- Grand Strand Weekend
- South Carolina for Kids
- South Carolina Bar-B-Que
- A Midlands Weekend
- Civil War Adventures
- South Carolina Waterways
- Three Days in Horse Country
- South Carolina for Seafoodies
- South Carolina Kitsch
- Gullah and African American History
- Upstate Weekend
- South Carolina’s Top Ten for Golfers
- South Carolina’s Offbeat Festivals
- Southern Comforts
- Lowcountry Romance
The most iconic plant life of the coastal region is the Southern live oak (Quercus virginiana). Named because of its evergreen nature, a live oak is technically any one of a number of evergreens in the Quercus genus, many of which reside in South Carolina, but in local practice almost always refers to the Southern live oak.
Capable of living over 1,000 years and possessing wood of legendary resilience, the Southern live oak is one of nature’s most magnificent creations. Though the timber value of live oaks has been well known since the earliest days of the American shipbuilding industry—when the oak dominated the entire coast inland of the marsh—their value as a canopy tree has finally been widely recognized by local and state governments as well.
Fittingly, the other iconic plant life of the coastal region grows on the branches of the live oak. Contrary to popular opinion, Spanish moss (Tillandsia usnesides) is neither Spanish nor moss. It’s an air plant, a wholly indigenous cousin to the pineapple. Also contrary to folklore, Spanish moss is not a parasite nor does it harbor parasites while living on an oak tree—though it can after it has already fallen to the ground.
Also growing on the bark of a live oak, especially right after a rain shower, is the resurrection fern (Polypodium polypodioides), which can stay dormant for amazingly long periods of time, only to spring back to life with the introduction of a little water. You can find live oak, Spanish moss, and resurrection fern anywhere in the maritime forest ecosystem of coastal South Carolina, a zone generally behind the interdune meadows, which is itself right behind the beach zone.
Far and away South Carolina’s most important commercial tree is the pine, used for paper, lumber, and turpentine. Rarely seen in the wild today due to tree farming, the dominant species is now the slash pine (Pinus elliottii), often seen in long rows on either side of rural highways.
Before the introduction of large-scale monoculture tree farming, however, a rich variety of native pines flourished in the upland forest inland from the maritime forest, chief among them the longleaf (Pinus palustris) and loblolly (Pinus taeda) pines. Longleaf forest covered nearly 100 million acres of the Southeast Coastal Plain upon the arrival of the Europeans; within 300 years most of it would be cut down and/or harvested.
Right up there with live oaks and Spanish moss in terms of instant recognition would have to be the colorful, ubiquitous azalea, a flowering shrub of the Rhododendron genus. Over 10,000 varieties have been cultivated through the centuries, with quite a wide range of them on display during blooming season, March–April, on the South Carolina coast (slightly earlier farther south, slightly later farther north).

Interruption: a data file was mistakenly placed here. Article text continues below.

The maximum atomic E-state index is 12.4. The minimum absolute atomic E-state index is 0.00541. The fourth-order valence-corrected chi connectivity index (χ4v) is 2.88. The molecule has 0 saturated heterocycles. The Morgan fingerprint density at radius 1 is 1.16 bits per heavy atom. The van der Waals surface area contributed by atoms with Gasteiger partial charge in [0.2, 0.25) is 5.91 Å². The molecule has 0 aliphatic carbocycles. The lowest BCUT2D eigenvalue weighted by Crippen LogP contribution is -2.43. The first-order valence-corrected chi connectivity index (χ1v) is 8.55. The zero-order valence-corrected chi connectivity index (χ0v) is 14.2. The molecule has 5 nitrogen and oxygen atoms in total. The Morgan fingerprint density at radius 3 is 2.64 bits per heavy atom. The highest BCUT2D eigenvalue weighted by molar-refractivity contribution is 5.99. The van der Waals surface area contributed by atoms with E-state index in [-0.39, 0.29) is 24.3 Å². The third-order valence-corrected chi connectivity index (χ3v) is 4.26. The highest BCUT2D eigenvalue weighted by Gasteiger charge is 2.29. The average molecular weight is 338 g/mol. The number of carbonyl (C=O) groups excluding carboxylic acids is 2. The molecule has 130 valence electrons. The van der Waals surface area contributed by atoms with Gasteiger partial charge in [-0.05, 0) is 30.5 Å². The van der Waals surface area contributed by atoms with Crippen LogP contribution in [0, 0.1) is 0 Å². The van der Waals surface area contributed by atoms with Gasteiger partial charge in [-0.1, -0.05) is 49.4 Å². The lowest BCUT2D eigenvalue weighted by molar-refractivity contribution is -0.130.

The area’s other great floral display comes from the camellia (Camellia japonica), a large, cold-hardy evergreen shrub with flowers that generally bloom in late winter (January–March). An import from Asia, the southeastern coast’s camellias are close cousins to Camellia sinensis, from which tea is made (and also an import).
Other colorful ornamentals of the area include the ancient and beautiful Southern magnolia (Magnolia grandiflora), a native plant with distinctive large white flowers (evolved before the advent of bees); and the flowering dogwood (Cornus florida), which despite its very hard wood—great for daggers, hence its original name “dagwood”—is actually quite fragile. An ornamental imported from Asia that has now become quite obnoxious in its aggressive invasiveness is the mimosa (Albrizia julibrissin), which blooms March–August.
Moving into watery areas, you’ll find the remarkable bald cypress (Taxodium distichum), a flood-resistant conifer recognizable by its tufted top, its great height (up to 130 feet), and its distinctive “knees,” parts of the root that project above the waterline and which are believed to help stabilize the tree in lowland areas. Much prized for its beautiful, pest-resistant wood, great stands of ancient cypress once dominated the marsh along the coast; sadly, overharvesting and destruction of wetlands has made the magnificent sight of this ancient, dignified species much less common.
The acres of smooth cordgrass that comprise the coastal marsh are plants of the Spartina alternaflora species. (A cultivated cousin, Spartina anglica, is considered invasive.) Besides its simple natural beauty, Spartina is also a key food source for marsh denizens. Playing a key environmental role on the coast are sea oats (Uniola paniculata). This wispy, fast-growing perennial grass anchors sand dunes and hence is a protected species (it’s a misdemeanor to pick them).
South Carolina isn’t called the “Palmetto State” for nothing. Though palm varieties are not as common up here as in Florida, you’ll definitely encounter several types along the coast. The cabbage palm (Sabal palmetto), for which South Carolina is named, is the largest variety, up to 50–60 feet tall. Its “heart of palm” is an edible delicacy, which coastal Native Americans boiled in bear fat as porridge. In dunes and sandhills you’ll find clumps of the low-lying saw palmetto (Serenoa repens). The bush palmetto (Sabal minor) has distinctive fan-shaped branches. The common Spanish bayonet (Yucca aloifolia) looks like a palm, but it’s actually a member of the agave family.
© Jim Morekis from Moon South Carolina, 4th Edition